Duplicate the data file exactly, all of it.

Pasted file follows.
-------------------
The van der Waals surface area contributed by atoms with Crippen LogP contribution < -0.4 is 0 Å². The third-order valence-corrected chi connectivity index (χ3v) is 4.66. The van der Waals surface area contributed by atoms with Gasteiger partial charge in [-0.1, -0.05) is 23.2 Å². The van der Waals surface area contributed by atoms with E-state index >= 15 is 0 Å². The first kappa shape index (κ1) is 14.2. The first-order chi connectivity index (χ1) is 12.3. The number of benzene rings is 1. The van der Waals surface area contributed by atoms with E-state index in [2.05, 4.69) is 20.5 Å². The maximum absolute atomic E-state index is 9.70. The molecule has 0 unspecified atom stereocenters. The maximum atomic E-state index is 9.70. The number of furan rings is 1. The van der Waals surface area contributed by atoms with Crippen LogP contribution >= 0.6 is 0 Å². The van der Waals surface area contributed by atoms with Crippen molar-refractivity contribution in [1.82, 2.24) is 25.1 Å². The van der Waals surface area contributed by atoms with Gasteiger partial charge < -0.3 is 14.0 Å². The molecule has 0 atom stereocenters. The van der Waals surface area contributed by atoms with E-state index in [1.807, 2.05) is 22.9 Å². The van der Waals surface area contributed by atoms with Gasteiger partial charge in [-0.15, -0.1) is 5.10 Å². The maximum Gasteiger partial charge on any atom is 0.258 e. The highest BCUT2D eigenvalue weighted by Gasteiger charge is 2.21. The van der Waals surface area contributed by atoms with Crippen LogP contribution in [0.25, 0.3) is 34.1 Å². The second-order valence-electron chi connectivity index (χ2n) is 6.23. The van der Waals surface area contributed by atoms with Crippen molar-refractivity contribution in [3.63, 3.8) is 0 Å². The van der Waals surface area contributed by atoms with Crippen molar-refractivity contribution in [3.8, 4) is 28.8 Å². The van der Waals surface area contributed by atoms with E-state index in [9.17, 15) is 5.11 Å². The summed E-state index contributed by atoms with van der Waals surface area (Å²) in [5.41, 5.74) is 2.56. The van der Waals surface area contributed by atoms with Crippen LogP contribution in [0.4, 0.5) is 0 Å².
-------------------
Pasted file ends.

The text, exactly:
The van der Waals surface area contributed by atoms with Crippen LogP contribution < -0.4 is 0 Å². The third-order valence-corrected chi connectivity index (χ3v) is 4.66. The van der Waals surface area contributed by atoms with Gasteiger partial charge in [-0.1, -0.05) is 23.2 Å². The van der Waals surface area contributed by atoms with E-state index >= 15 is 0 Å². The first kappa shape index (κ1) is 14.2. The first-order chi connectivity index (χ1) is 12.3. The number of benzene rings is 1. The van der Waals surface area contributed by atoms with E-state index in [2.05, 4.69) is 20.5 Å². The maximum absolute atomic E-state index is 9.70. The molecule has 0 unspecified atom stereocenters. The maximum atomic E-state index is 9.70. The number of furan rings is 1. The van der Waals surface area contributed by atoms with Crippen LogP contribution >= 0.6 is 0 Å². The van der Waals surface area contributed by atoms with Crippen molar-refractivity contribution in [1.82, 2.24) is 25.1 Å². The van der Waals surface area contributed by atoms with Gasteiger partial charge < -0.3 is 14.0 Å². The molecule has 0 atom stereocenters. The van der Waals surface area contributed by atoms with E-state index in [1.807, 2.05) is 22.9 Å². The van der Waals surface area contributed by atoms with Gasteiger partial charge in [-0.15, -0.1) is 5.10 Å². The maximum Gasteiger partial charge on any atom is 0.258 e. The highest BCUT2D eigenvalue weighted by Gasteiger charge is 2.21. The van der Waals surface area contributed by atoms with Crippen LogP contribution in [0.25, 0.3) is 34.1 Å². The second-order valence-electron chi connectivity index (χ2n) is 6.23. The van der Waals surface area contributed by atoms with Crippen molar-refractivity contribution in [3.63, 3.8) is 0 Å². The van der Waals surface area contributed by atoms with Crippen molar-refractivity contribution in [3.8, 4) is 28.8 Å². The van der Waals surface area contributed by atoms with E-state index in [9.17, 15) is 5.11 Å². The summed E-state index contributed by atoms with van der Waals surface area (Å²) in [5.41, 5.74) is 2.56. The van der Waals surface area contributed by atoms with Crippen LogP contribution in [0.4, 0.5) is 0 Å².